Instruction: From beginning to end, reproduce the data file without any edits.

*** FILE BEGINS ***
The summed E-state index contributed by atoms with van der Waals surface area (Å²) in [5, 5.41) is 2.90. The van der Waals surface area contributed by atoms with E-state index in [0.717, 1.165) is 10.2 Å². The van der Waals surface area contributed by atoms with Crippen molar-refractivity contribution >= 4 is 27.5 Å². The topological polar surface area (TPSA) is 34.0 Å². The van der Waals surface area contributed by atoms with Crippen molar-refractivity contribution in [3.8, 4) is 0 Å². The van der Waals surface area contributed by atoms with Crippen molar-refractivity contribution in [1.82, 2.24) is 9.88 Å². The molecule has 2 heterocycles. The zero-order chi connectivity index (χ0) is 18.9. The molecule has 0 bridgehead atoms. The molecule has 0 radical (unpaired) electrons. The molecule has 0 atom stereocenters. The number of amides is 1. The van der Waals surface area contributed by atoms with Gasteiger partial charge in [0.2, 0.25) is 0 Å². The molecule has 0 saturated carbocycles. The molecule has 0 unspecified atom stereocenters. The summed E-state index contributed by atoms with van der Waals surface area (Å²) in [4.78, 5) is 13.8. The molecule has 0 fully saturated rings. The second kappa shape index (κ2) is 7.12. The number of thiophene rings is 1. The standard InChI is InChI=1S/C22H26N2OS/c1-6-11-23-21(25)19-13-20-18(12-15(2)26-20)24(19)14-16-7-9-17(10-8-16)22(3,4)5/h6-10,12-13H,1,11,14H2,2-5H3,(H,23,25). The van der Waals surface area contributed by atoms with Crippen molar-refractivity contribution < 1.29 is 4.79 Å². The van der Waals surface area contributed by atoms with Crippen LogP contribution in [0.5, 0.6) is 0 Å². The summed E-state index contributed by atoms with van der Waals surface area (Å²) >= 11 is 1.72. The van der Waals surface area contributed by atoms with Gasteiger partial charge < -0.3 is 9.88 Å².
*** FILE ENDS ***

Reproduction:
The summed E-state index contributed by atoms with van der Waals surface area (Å²) in [5, 5.41) is 2.90. The van der Waals surface area contributed by atoms with E-state index in [0.717, 1.165) is 10.2 Å². The van der Waals surface area contributed by atoms with Crippen molar-refractivity contribution >= 4 is 27.5 Å². The topological polar surface area (TPSA) is 34.0 Å². The van der Waals surface area contributed by atoms with Crippen molar-refractivity contribution in [3.8, 4) is 0 Å². The van der Waals surface area contributed by atoms with Crippen molar-refractivity contribution in [1.82, 2.24) is 9.88 Å². The molecule has 2 heterocycles. The zero-order chi connectivity index (χ0) is 18.9. The molecule has 0 bridgehead atoms. The molecule has 0 radical (unpaired) electrons. The molecule has 0 atom stereocenters. The number of amides is 1. The van der Waals surface area contributed by atoms with Gasteiger partial charge in [0.2, 0.25) is 0 Å². The molecule has 0 saturated carbocycles. The molecule has 0 unspecified atom stereocenters. The summed E-state index contributed by atoms with van der Waals surface area (Å²) in [4.78, 5) is 13.8. The molecule has 0 fully saturated rings. The second kappa shape index (κ2) is 7.12. The number of thiophene rings is 1. The standard InChI is InChI=1S/C22H26N2OS/c1-6-11-23-21(25)19-13-20-18(12-15(2)26-20)24(19)14-16-7-9-17(10-8-16)22(3,4)5/h6-10,12-13H,1,11,14H2,2-5H3,(H,23,25). The van der Waals surface area contributed by atoms with Crippen molar-refractivity contribution < 1.29 is 4.79 Å². The van der Waals surface area contributed by atoms with Crippen LogP contribution in [0.5, 0.6) is 0 Å². The summed E-state index contributed by atoms with van der Waals surface area (Å²) >= 11 is 1.72. The van der Waals surface area contributed by atoms with Gasteiger partial charge < -0.3 is 9.88 Å².